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A letter to the editor (“Rise up and protect our shoreline access,” The Independent, March 3, 2016) highlighted claims by James Bedell, described as a “local shoreline access advocate,” that asserted his view that the public “should have unfettered access to and across it [i.e. the shoreline] all the way up to 10 feet past the high-tide line.”

In such report, the shore access proponent recognizes “the problem” that “it is technically private property” and is asserting an easement in favor of the public across this property.

Apparently this shoreline advocate practices what he preaches, as he admits that “when I walk across people’s patios, I know people are inside their house fuming – and I’m not even stopping to fish, which I could be doing.”

That is, of course, trespass, and there are laws against it.

The Rhode Island courts have unequivocally established that the public trust property subject to public use and enjoyment is below the mean high tide line, and above that line, it is private property. There is no legal sanction to allow someone to crawl over someone’s patio because they claim an interest in access to the shore.

Our courts have addressed these issues over two centuries, and they have done so in the context of the Rhode Island constitutional provision pertaining to the public’s rights to enjoying the privileges of the shore.

These court decisions have been remarkably consistent over the years in seeking to balance public and private property rights at the shore. It was to maintain this careful balance that the Rhode Island Supreme Court in 1982 clearly and firmly established the boundary between public and private rights at the shore as the mean high tide line. That is the line which is calculated by reference to the 18.6 year Metonic cycle (the cycle when the new moon starts and ends on the same day).

In choosing this measurement, the court wisely rejected two other alternatives. One potential boundary was the lowest tide line, which the court rejected as this would rob the public of access to dry sand. The other alternative rejected was the line formed by the highest throw of seaweed on the sand. While the court saw the benefit of a line visible on the beach, it reasoned that it would unduly take property from private landowners.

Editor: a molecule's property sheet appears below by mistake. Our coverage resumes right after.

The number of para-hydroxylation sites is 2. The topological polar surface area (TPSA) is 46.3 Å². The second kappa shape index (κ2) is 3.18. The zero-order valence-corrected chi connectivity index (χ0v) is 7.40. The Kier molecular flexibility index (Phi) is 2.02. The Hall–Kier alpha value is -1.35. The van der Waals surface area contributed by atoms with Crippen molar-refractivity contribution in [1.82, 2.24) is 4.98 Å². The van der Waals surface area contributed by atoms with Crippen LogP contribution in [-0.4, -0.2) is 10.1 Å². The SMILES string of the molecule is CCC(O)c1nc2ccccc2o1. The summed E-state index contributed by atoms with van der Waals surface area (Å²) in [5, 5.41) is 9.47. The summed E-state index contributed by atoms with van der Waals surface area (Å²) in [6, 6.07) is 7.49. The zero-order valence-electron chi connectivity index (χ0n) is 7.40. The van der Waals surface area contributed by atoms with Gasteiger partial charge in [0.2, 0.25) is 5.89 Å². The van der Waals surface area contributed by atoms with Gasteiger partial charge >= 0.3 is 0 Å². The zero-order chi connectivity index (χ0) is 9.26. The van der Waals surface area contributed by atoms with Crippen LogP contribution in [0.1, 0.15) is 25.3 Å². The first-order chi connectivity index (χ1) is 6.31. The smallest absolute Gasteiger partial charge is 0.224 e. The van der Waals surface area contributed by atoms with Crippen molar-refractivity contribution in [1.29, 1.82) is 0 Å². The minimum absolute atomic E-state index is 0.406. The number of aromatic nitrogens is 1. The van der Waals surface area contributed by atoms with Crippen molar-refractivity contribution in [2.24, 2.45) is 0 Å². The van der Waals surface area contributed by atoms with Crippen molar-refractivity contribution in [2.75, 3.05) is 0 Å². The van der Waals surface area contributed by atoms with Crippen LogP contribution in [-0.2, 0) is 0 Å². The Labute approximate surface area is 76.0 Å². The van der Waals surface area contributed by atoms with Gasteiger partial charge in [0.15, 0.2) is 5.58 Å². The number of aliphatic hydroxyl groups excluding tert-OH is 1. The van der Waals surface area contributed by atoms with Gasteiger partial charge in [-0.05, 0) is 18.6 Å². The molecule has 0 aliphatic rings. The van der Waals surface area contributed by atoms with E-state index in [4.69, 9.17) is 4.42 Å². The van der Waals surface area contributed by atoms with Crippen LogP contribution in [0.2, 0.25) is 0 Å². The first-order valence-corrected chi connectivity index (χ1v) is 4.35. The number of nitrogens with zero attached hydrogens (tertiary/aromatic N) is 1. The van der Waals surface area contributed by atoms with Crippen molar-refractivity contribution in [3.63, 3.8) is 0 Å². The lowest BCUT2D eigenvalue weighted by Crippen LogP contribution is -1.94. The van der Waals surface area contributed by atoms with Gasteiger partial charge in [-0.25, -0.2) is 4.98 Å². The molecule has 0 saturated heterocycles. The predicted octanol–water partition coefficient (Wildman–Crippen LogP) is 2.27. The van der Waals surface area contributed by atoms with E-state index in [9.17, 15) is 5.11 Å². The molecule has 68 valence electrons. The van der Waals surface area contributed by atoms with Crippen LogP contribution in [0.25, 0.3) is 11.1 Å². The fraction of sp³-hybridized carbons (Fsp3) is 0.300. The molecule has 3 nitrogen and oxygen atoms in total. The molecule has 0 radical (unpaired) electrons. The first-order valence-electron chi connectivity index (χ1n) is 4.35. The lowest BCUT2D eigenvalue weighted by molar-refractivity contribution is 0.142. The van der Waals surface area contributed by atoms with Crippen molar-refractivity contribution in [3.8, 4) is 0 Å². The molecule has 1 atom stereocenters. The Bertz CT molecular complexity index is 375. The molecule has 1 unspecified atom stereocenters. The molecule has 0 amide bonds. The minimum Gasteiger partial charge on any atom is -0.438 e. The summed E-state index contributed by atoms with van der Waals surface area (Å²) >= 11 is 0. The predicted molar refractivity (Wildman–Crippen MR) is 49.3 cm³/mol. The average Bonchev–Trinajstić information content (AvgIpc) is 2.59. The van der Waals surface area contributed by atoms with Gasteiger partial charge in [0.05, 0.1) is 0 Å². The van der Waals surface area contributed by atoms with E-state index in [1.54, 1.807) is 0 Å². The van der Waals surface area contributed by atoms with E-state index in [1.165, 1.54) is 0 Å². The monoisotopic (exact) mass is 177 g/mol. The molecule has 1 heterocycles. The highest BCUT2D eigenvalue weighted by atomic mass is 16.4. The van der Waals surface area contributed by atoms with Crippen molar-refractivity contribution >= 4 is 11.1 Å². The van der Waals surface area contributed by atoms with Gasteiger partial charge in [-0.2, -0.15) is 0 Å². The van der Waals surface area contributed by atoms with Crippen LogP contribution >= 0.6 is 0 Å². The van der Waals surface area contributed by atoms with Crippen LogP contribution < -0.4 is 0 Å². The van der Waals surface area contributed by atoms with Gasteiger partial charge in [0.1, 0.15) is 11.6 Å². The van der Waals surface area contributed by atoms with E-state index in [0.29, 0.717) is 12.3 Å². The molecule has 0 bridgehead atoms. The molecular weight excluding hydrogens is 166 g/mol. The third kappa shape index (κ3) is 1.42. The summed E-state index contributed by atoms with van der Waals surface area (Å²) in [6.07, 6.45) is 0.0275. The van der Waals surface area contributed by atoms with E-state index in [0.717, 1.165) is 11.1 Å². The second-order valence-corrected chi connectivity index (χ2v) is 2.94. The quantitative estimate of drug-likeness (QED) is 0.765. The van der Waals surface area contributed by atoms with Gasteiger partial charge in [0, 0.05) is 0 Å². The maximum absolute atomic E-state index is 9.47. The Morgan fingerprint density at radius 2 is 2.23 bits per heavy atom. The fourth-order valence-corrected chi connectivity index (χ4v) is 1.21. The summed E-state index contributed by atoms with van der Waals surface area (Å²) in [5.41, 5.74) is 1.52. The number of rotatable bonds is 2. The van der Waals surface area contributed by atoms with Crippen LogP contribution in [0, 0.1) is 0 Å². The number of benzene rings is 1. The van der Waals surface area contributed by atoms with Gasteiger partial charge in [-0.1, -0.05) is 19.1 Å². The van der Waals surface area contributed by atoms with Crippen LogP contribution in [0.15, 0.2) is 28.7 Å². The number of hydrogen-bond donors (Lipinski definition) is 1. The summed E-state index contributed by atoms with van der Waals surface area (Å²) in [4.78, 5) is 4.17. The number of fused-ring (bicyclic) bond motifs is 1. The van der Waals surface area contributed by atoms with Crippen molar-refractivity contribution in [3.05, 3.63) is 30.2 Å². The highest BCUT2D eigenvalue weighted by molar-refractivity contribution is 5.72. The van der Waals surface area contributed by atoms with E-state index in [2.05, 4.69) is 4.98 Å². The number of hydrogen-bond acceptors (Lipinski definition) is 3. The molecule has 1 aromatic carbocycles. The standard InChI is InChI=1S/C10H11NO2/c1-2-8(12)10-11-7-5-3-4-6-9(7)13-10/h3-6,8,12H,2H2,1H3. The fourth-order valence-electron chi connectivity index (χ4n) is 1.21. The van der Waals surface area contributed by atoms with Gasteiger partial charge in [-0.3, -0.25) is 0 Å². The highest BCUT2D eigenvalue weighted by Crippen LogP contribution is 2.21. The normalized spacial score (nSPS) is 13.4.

The court also saw benefit in using the mean high tide line as it was a line that could be calculated with mathematical precision, and in fact it requires a surveyor to establish that line. The court apparently also saw benefit in using this line when balancing public and private rights at the shore because it was an average measurement over a long period of time.

In choosing that boundary line, our state Supreme Court also had the benefit of following federal precedent established by the U.S. Supreme Court.

Accordingly, when beach-goers are traversing the shore above the highest throw of seaweed on sand, they should have a pretty good idea that they may be trespassing. If they are crawling across someone’s porch or patio, they should have little question they are trespassing.

It is, of course, the local police who are the first line of defense in enforcing trespassing laws, and that is a difficult job. Waterfront property owners could engage a surveyor to set bounds establishing the mean high tide line. And in Rhode Island, not only is trespassing an offense, but it is also a crime punishable by fine or imprisonment to remove boundary markers set by a surveyor.

So whatever someone thinks, or wishes, the boundaries should be at the shore, we are a nation of laws, and we are supposed to deal with what conforms to law, and as to the public-versus-private boundary line at the shore, that means the mean high tide line.

The author practices law in Providence. His latest book, “Buying, Owning and Selling Rhode Island Waterfront and Water View Property,” was published earlier this year and discusses waterfront property rights in detail.

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